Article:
Before switching to Virtru, many of our customers were long time users of legacy encryption technologies like PGP and S/MIME. Consistently they tell us that they chose our email encryption product for its ease of use, interoperability, and control features.
Over the past 24 hours, as the internet lit up with stories about the ‘efail’ vulnerability in PGP and S/MIME implementations, a more fundamental Virtru benefit took center stage — the resilience of our architecture and the underlying Trusted Data Format standard. The combination of these two technological approaches allowed Virtru customers to avoid the efail exploit and other similar types of vulnerabilities.
As almost everyone read yesterday, the ‘efail’ exploit allowed the contents of PGP and S/MIME encrypted email to be leaked through applications like Microsoft Outlook, Apple Mail, and Thunderbird. This put individuals and enterprises at risk of losing control of their most sensitive information.
Since much of the press focused on ‘encrypted email’ generally, many of our customers have asked whether Virtru encrypted email is affected, and, more generally, for our perspective on this serious vulnerability. First, let’s address the vulnerability question.
Virtru clients are Not Susceptible to the Efail Vulnerability
There are two categories of vulnerabilities described in the paper, neither of which affect Virtru:
1. Absence of Integrity Checks – Integrity checks ensure that messages have not been tampered with, and appear to the recipient exactly as they were created by the sender. PGP and S/MIME use specific modes of encryption (CFB and CBC respectively) which do not mandate integrity checks. This gap in integrity checking allows an adversary to alter messages that can result in recipient apps leaking data. Virtru avoids this risk by mandating integrity checks authenticated encryption (specifically by using Galois Counter Mode.)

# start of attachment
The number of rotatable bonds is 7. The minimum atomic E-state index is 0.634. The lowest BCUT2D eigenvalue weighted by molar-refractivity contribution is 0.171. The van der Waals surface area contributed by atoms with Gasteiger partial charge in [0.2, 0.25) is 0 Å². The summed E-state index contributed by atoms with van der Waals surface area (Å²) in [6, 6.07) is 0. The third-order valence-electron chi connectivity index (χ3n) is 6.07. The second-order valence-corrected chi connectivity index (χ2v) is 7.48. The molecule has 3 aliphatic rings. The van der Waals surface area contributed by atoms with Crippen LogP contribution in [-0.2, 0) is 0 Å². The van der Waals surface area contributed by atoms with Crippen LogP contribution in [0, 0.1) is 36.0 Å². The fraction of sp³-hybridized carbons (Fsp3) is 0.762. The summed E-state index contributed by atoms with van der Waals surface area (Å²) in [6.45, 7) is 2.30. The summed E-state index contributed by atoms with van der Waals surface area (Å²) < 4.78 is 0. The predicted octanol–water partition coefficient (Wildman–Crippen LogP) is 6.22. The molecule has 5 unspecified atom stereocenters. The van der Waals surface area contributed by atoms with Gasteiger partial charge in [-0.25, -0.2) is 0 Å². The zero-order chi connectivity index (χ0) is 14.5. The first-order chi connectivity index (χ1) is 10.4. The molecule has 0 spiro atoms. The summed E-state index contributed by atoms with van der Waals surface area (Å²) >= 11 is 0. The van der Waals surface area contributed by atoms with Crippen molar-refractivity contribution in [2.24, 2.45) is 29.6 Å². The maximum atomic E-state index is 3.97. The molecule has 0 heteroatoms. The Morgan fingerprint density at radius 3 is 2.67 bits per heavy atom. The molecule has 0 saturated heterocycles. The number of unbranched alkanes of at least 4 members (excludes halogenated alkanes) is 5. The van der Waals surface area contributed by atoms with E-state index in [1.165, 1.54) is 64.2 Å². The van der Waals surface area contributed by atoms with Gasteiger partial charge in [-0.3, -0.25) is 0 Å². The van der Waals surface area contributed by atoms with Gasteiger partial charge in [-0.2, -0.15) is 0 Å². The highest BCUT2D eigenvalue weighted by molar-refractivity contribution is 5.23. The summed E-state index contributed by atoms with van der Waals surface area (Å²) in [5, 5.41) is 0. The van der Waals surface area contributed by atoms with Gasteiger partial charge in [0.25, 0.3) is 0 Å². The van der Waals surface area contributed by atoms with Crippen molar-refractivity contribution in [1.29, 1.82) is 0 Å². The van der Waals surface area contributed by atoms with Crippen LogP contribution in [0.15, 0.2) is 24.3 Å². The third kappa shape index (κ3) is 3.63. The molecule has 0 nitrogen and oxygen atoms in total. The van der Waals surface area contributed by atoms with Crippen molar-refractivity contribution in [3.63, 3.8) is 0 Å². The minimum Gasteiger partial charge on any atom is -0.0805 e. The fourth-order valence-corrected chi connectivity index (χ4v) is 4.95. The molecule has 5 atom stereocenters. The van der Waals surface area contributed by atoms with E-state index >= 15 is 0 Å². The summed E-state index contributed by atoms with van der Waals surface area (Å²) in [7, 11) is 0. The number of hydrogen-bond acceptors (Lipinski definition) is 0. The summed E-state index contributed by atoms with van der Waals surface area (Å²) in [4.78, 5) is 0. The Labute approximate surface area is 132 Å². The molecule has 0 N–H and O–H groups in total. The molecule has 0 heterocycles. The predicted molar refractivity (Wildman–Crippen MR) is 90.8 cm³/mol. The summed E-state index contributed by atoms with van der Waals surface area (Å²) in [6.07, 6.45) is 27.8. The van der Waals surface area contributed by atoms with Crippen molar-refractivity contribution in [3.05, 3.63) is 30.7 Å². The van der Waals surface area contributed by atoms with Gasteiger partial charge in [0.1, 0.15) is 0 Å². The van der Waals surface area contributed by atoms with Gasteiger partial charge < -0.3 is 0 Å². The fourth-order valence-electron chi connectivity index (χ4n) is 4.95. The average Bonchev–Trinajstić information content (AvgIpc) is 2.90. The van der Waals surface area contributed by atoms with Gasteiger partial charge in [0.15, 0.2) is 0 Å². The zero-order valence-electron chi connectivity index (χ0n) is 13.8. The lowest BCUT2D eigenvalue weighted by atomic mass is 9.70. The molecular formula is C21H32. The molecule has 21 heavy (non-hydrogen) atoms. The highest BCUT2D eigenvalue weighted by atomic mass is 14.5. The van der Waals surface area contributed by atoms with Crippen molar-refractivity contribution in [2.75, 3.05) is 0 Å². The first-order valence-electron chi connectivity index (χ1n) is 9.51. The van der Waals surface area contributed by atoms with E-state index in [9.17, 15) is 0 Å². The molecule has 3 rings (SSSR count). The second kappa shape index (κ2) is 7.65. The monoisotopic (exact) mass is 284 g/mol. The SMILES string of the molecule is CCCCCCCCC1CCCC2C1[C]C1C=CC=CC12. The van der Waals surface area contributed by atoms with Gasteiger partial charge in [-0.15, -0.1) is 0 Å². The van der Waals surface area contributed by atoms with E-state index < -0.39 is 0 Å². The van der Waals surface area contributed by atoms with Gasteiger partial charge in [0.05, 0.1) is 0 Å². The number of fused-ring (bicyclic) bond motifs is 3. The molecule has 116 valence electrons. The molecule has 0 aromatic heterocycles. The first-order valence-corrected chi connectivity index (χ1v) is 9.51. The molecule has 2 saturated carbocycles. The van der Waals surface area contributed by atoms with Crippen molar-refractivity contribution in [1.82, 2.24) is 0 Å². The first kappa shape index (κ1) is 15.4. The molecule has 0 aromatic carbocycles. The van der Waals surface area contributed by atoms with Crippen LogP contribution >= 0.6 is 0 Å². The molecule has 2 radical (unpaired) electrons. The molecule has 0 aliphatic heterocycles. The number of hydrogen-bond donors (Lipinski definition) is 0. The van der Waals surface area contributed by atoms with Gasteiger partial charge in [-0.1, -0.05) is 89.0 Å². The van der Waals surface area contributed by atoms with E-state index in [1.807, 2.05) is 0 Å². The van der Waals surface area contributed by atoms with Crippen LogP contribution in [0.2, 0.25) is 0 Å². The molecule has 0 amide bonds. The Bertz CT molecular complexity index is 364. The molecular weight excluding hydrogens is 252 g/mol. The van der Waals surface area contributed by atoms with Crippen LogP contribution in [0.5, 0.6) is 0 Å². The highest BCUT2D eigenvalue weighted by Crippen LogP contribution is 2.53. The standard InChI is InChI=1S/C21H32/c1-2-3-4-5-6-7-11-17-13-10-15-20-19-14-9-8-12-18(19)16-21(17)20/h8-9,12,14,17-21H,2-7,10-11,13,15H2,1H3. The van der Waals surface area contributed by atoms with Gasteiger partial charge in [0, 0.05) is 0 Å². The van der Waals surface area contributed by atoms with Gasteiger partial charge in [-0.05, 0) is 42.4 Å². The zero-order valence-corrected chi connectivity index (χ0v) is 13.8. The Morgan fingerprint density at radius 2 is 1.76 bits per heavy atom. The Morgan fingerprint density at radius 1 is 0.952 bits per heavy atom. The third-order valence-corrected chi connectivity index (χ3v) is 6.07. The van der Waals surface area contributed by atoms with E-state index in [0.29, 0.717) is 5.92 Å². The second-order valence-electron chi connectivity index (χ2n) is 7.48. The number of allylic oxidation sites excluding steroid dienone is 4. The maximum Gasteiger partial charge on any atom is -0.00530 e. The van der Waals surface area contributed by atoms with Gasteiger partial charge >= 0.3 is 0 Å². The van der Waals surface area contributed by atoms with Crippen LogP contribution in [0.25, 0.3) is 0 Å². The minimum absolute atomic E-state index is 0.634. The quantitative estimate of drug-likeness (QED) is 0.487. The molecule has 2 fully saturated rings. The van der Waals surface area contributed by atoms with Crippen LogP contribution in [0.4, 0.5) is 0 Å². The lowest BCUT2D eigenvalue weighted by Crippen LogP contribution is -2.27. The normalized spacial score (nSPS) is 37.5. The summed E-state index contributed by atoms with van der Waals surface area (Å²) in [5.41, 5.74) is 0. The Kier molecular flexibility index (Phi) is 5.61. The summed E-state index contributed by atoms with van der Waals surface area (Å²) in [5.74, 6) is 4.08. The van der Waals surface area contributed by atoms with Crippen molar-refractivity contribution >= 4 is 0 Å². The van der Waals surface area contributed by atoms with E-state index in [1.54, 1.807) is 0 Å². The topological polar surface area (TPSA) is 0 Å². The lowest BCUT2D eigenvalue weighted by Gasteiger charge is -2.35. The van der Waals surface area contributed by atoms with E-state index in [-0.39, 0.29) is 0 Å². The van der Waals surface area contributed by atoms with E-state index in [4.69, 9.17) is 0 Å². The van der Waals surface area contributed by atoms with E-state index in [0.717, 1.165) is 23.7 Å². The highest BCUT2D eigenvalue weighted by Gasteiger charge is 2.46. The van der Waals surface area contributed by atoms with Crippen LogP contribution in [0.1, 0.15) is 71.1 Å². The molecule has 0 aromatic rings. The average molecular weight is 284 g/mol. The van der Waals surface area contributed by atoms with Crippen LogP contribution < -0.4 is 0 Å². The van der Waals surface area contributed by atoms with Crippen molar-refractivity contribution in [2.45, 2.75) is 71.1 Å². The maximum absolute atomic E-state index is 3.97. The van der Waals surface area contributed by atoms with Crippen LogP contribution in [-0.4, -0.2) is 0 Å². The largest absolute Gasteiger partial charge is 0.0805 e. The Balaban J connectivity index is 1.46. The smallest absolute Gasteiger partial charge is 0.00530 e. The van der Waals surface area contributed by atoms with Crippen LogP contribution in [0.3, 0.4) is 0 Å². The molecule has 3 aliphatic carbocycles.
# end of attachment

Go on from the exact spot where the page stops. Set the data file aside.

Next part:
2. Malicious Email Manipulation – Independent of the integrity vulnerabilities above, efail exploits a vulnerability in how email clients like Apple Mail and Outlook handle incoming multi-part messages, including encrypted email. This exploit is caused by a failure of mail clients to mandate specific handling for multi-part messages, which can be manipulated maliciously without detection. Virtru avoids this vulnerability by assuming all incoming content is malicious until it has passed an integrity check to ensure it has not been manipulated.
Our Perspective on Efail
Given the seriousness of the efail vulnerability, there has been a widespread call for a reevaluation of encrypted email. We agree — it’s time to fix encrypted email.
However, the efail vulnerability isn’t really about encryption. It’s about the way encryption is implemented. The efail paper disclosed no new vulnerabilities in the underlying algorithms used by PGP and S/MIME. But the way these algorithms were implemented within tools like Microsoft Outlook and Apple Mac Mail allow an adversary to post decrypted content to an external server where it could be read without permission.